Diesel Gensets?

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Lesley brought up a good (howbeit expensive) topic. I looked in BWH and saw several manufacturers. Do any of you have any experience with any of them or any advice? Any product horror stories?

-- Rags (nobody@nowhere.org), February 22, 2002


I looked into them for Y2K,, for the money,,if you have a decent mechanic near by,, military surplus,, they have ALOT of hours on them,, but were maintaned very well,, most surplus gensets still run and work just fine,, and are capable of produce enough for a city block,, already on a trailer and such. I dont need anything near that big,, and came across a real good deal.

-- Stan (sopal@net-port.com), February 22, 2002.

Rags: I think if I was gonna do it I'd look real seriously at either a VW diesel or even a Ford diesel out of an escort or a Tempo. Those particular engines were Perkins diesels----very good quality and long lasting. Best of all they can be had for cheap. I ran into one a coupla weeks ago for $100, the complete car.

Leave the engine hooked up to the transaxle and hook the generator up directly to the wheel lugs via a pto arrangement. They make pto driven generators for farm tractors that can also be had reasonable. You should be into it for less than $2000 and that'll be alot less than buying one new, even a China type diesel. The unused wheel on the transaxle lock down so it won't turn. See my response to JOhn Hill on Lesleys thread.

-- john (natlivent@pcpros.net), February 22, 2002.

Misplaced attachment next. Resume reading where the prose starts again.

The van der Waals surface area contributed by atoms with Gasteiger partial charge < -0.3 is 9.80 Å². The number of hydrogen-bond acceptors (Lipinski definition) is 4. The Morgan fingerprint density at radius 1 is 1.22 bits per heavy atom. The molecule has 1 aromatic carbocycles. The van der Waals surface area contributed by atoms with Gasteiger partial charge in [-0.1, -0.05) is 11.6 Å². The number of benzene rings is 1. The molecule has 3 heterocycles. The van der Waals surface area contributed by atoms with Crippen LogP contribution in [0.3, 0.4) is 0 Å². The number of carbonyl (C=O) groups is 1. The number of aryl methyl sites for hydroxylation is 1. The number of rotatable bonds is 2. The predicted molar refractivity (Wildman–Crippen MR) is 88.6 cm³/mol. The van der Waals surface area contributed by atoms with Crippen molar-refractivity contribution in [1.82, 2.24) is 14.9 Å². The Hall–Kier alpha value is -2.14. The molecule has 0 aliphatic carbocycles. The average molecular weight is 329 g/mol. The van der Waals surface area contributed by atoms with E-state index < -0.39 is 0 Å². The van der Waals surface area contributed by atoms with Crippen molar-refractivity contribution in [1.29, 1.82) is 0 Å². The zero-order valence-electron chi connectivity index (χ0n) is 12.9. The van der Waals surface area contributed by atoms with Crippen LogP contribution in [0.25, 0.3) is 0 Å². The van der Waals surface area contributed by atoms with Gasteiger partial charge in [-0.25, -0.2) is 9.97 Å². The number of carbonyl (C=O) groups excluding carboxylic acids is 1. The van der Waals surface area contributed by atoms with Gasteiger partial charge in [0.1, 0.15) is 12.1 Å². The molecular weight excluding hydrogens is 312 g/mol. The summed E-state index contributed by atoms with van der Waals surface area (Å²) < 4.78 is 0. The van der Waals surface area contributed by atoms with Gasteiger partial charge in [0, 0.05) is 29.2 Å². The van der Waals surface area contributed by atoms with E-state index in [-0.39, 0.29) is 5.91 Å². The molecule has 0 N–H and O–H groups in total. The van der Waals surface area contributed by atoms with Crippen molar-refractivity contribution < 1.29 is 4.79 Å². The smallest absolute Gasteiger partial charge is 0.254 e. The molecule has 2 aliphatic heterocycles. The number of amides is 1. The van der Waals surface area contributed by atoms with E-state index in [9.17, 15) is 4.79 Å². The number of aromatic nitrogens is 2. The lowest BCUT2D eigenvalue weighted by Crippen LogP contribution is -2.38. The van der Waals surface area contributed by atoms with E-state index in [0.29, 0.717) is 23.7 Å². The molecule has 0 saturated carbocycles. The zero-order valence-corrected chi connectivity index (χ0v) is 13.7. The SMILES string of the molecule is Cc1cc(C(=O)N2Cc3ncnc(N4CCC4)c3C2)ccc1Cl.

John, I am uncertain about your suggestion of retaining the transaxle and locking one wheel. Wont that mean the differential mechanism is running all the time with those little spider gears really whirring instead of just occasionally as they do in real life? The output will be twice normal axle speed too, in fact it will be just a little less than crankshaft speed. Or am I missing something?

-- john hill (john@cnd.co.nz), February 23, 2002.

John H: I don't really know for sure. I'm thinking it wouldn't be much different than running a sawmill off a rear end of a rear wheel drive vehicle, something I've seen done fairly often.

Generally high gear, coming directly outta the tranny is pretty close to a 1x1 ratio which would equal engine speed but that doesn't take into account the gearing in the diffy.

I'm thinking too the type of use is gonna be different than normal vehicle use. The load or the rpms wouldn't vary much which seems to me would be easier on the transaxle. Dunno. What do you think?

I don't know if this would make a difference but I know the tempos and escorts came with automatics also.

The VW diesels would get close to 50mpg on the highway so for estimating I figured 1 gallon per hr of fuel use.

-- john (natlivent@pcpros.net), February 23, 2002.

John, If one road wheel is locked the other revolves at twice normal speed. This is due to the action of the differential.

For a permanent installation I would advise 'locking' the differential, something than can only be done once and is easily done by welding up the internal gears! For a conventional rear wheel drive back axle just remove one half shaft and weld the internals so that the crown wheel is locked to the remaining half shaft, crude but effective.

If one is at all interested in efficiency I would suggest removing the transmission/gearbox and coupling direct to the flywheel.

I cant wait until the new hybrid Hondas find their way to the junk yards, they have a generator built right into the flywheel.

-- john hill (john@cnd.co.nz), February 23, 2002.

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